In Shakespeare’s England, many kids were coerced into acting careers not by stage moms but by “child catchers,” new research shows.
Elizabethan-era boy players were prized in adult theater companies for their prepubescent looks and high-pitched voices, which allowed them to act in female roles alongside men. But some boy players were put into all-children acting troupes, and not all of them voluntarily; rather many were systematically exploited and abused, according to an Oxford University scholar.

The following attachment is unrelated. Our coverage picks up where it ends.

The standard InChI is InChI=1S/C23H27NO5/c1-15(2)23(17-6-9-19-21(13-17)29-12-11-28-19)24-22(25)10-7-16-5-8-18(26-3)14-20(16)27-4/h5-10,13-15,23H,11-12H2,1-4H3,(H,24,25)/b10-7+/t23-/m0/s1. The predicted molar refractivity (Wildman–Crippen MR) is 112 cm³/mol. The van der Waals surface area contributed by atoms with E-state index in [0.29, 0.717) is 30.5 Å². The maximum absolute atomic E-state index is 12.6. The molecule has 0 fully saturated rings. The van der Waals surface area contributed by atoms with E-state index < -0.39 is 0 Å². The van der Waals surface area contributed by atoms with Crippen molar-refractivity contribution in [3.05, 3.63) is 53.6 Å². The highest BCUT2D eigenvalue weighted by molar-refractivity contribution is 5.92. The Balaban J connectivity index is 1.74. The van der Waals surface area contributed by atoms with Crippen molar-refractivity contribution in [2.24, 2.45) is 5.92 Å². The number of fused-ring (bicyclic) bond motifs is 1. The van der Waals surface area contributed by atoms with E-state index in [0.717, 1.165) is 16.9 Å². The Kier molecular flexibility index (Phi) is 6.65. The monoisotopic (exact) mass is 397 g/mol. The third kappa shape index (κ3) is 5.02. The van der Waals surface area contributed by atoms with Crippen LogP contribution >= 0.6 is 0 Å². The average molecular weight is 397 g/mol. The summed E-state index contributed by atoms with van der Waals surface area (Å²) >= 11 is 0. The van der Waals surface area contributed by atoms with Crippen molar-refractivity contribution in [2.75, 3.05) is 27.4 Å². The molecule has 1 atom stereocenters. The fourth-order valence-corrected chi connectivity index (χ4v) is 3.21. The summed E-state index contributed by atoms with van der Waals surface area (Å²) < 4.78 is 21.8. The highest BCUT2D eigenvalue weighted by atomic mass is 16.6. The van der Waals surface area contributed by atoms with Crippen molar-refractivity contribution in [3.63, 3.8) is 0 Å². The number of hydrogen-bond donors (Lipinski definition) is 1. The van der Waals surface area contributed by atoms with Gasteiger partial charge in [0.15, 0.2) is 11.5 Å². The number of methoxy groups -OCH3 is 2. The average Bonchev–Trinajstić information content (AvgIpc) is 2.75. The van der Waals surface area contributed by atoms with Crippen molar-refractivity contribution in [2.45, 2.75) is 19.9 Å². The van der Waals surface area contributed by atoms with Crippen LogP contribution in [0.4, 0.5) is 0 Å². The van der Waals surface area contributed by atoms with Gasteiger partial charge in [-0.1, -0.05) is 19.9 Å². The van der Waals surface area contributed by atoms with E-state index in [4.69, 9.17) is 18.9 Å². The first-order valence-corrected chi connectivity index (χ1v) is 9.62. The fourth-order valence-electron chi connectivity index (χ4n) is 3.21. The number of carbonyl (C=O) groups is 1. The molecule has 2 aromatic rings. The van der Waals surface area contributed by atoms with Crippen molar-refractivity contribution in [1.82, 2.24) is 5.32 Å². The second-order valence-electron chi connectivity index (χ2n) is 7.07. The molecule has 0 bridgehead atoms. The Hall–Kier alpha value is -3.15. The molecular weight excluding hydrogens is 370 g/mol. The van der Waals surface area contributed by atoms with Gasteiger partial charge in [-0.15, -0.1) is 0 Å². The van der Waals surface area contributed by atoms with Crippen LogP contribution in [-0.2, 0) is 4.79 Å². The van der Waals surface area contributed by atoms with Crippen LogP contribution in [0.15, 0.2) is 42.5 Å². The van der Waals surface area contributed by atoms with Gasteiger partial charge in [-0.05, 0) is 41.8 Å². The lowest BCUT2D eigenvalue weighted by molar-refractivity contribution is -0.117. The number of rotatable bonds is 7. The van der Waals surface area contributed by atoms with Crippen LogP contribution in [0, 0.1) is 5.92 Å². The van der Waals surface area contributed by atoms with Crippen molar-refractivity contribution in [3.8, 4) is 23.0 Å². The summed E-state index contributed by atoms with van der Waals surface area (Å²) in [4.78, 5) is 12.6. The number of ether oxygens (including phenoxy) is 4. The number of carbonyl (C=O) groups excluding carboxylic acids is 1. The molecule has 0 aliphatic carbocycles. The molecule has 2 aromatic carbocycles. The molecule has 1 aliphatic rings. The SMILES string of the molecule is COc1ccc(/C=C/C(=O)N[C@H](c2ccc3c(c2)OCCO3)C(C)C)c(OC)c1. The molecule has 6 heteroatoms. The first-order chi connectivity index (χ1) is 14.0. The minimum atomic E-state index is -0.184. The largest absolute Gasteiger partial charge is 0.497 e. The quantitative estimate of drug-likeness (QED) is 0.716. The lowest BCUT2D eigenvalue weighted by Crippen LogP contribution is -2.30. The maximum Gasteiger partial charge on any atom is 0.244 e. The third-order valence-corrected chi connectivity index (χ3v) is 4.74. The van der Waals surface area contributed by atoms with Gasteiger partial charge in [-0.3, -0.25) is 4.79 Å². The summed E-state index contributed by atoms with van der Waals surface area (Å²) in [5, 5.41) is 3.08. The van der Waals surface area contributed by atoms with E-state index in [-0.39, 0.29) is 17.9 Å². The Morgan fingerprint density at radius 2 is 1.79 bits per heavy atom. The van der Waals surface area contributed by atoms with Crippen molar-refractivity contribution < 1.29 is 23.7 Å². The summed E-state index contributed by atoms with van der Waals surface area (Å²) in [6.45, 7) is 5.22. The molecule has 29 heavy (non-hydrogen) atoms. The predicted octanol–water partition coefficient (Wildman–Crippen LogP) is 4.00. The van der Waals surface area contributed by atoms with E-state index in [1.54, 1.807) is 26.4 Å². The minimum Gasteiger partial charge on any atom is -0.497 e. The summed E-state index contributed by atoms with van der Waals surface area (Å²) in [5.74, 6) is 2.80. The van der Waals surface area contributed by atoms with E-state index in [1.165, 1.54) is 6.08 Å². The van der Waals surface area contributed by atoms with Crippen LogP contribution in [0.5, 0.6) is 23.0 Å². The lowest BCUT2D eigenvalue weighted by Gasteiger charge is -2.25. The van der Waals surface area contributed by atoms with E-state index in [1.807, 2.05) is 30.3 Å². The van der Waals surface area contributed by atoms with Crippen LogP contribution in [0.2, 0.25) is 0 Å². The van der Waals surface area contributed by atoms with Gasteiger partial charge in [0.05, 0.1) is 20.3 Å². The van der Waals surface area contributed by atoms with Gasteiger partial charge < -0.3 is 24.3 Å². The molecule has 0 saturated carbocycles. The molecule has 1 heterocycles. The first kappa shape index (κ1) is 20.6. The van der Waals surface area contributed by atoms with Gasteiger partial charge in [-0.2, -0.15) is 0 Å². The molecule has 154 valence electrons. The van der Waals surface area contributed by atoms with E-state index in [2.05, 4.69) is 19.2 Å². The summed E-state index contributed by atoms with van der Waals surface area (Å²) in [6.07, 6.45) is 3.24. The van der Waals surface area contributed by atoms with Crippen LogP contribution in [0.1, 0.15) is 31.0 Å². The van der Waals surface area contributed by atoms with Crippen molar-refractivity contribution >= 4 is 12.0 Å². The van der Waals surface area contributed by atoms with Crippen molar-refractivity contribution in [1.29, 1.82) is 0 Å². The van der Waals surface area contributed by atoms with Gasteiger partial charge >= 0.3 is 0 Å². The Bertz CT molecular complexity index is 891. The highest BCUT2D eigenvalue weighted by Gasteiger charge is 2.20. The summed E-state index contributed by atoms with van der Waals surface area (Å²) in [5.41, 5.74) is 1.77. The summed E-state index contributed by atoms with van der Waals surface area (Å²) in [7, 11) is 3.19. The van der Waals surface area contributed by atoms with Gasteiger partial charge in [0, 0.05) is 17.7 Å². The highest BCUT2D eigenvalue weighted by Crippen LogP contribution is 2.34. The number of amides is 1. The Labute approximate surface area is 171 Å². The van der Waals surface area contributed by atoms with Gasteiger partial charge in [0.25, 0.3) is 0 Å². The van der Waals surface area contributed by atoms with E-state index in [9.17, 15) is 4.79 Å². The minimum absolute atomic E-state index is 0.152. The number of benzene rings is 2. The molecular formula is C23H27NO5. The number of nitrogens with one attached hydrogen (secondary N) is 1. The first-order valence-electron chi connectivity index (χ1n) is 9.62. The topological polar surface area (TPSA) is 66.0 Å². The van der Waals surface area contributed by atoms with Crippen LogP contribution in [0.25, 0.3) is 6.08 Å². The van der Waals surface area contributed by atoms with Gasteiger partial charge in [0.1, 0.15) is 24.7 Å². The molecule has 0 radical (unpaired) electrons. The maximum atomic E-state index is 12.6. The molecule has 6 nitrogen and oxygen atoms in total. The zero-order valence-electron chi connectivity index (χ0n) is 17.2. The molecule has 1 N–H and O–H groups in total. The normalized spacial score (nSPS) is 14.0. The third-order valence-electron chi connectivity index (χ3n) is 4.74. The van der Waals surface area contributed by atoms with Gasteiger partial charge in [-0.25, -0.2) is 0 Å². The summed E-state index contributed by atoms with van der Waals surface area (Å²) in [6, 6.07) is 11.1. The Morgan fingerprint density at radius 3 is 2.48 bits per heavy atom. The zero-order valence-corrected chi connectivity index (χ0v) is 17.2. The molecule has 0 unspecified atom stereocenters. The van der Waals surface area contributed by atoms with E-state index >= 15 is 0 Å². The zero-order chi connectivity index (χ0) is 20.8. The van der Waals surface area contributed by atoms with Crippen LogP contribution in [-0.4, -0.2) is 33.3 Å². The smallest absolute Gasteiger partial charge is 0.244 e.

While writing his new book “Shakespeare in Company” (Oxford University Press), Bart van Es found that child catchers seized young boys on their way to school, handing them over to theater company bosses that forced the kids to perform on stage or else face whipping. Read more.